I am Not A Baby – How To Help Your Child Handle Teasing

“I am Not A Baby!” This is perhaps the most repeated phrase I hear from my five-year old daughter on a daily basis.

Teasing, when done in a friendly way can be taken lightly, and we should actually encourage our kids not to be too sensitive and uptight, learn to take a joke in good strides.

As long as the teasing is mutual and friendly, kids can have fun teasing each other. But, if the teasing becomes unkind, hurtful, and constant, then there’s need to intervene, as that borders on bullying.


More often than not, as parents, when a child comes to us to report being teased, we just tell them “Sorry”, without making sure that their feelings are taken care of. Teasing, especially when it is hurtful is not something that should just be brushed aside. In fact, it can go a long way in affecting a child emotionally and impact on their self-esteem.

It is also important to teach your child not to tease another child, especially when the other child doesn’t find the teasing fun!

You may not be able to do much about preventing other children from teasing your child, but you can teach your child how to handle the teasing. As a parent, how can I safeguard my child’s emotions?

  • Empathize with your child and his feelings. Never discount their feelings of being hurt about the teasing, take their feelings seriously. For instance my five-year old daughter does not like to be teased, so I have constantly told my son not to keep teasing her whenever she protests. And as a rule in my home, I do not encourage name calling.
  • Build self-confidence in your child. Reinforcing your child’s self esteem with positive words of encouragement goes a long way in dealing with teasing. When your child is being called names, he can confidently say to himself that he’s not who the teaser says he is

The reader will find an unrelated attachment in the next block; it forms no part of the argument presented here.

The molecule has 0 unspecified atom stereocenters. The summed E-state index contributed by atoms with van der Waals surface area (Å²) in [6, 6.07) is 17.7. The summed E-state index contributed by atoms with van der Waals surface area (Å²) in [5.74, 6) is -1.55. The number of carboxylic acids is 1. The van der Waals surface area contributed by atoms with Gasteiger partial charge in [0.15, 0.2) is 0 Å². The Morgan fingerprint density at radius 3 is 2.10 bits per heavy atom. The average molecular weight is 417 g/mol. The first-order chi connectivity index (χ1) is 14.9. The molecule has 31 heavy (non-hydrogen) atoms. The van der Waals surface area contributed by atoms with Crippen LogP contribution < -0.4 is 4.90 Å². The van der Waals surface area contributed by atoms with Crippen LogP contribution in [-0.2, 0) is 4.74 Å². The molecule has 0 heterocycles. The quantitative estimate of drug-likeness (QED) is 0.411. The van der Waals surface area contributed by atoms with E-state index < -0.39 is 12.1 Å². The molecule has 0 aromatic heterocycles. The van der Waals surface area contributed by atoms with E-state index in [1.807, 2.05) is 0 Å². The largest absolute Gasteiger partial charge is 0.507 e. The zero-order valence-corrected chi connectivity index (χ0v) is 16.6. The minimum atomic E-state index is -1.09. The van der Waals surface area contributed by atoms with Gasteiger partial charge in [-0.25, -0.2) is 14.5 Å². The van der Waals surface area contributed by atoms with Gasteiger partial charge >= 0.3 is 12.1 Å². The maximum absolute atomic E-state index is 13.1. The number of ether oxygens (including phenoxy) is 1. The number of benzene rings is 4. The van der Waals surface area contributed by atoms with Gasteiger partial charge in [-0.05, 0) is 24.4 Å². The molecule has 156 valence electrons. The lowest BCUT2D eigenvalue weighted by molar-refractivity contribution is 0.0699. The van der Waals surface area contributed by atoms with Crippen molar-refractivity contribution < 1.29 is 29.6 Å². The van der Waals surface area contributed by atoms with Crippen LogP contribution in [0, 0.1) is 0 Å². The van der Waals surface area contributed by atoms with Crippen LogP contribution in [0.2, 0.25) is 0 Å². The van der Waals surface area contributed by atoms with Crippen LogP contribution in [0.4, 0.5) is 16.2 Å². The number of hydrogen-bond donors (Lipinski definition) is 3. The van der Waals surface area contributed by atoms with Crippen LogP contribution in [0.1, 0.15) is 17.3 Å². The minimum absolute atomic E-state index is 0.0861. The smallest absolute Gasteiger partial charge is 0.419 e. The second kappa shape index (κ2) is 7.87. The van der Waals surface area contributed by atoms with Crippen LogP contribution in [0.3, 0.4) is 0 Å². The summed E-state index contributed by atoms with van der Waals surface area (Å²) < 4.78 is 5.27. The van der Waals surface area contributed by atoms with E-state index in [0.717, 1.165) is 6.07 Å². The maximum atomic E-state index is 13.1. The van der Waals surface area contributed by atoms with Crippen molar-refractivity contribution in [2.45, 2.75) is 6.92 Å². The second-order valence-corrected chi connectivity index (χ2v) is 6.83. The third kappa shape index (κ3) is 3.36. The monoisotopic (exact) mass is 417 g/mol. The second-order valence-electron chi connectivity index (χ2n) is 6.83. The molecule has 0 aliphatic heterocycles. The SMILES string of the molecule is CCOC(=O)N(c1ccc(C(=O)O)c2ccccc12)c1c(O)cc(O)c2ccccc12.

• Model for your child the kind of teasing that is acceptable. No child likes to be teased in front of others, especially their friends and other non-family members. Let your child know how to separate friendly, fun teasing from teasing that is done to deliberately hurt
  • Teach Your child to calmly respond to being teased. The power the teaser has on your child is in getting your child to be upset. If he refuses to show any emotions, then the teasing is likely to get boring to the teaser, and consequently it is stopped. This may not be an easy task for younger children, especially when it comes to dealing with older children. We just have to keep showing them how to be calm
  • Your child can walk away to be near other children who won’t be mean to her


  • Report the incident to another adult when it becomes a constant thing
  • You may need to physically ask for your child to be separated from that situation if all strategies to stop the teasing doesn’t work, or if the teasing becomes full fledged bullying resulting in physical assault of any kind. For instance, you can request for your child’s class to be changed if possible.

The emotional stability of a child is key to helping them maintain healthy relationships as they grow older. Help your child.


Oluseye Ashiru

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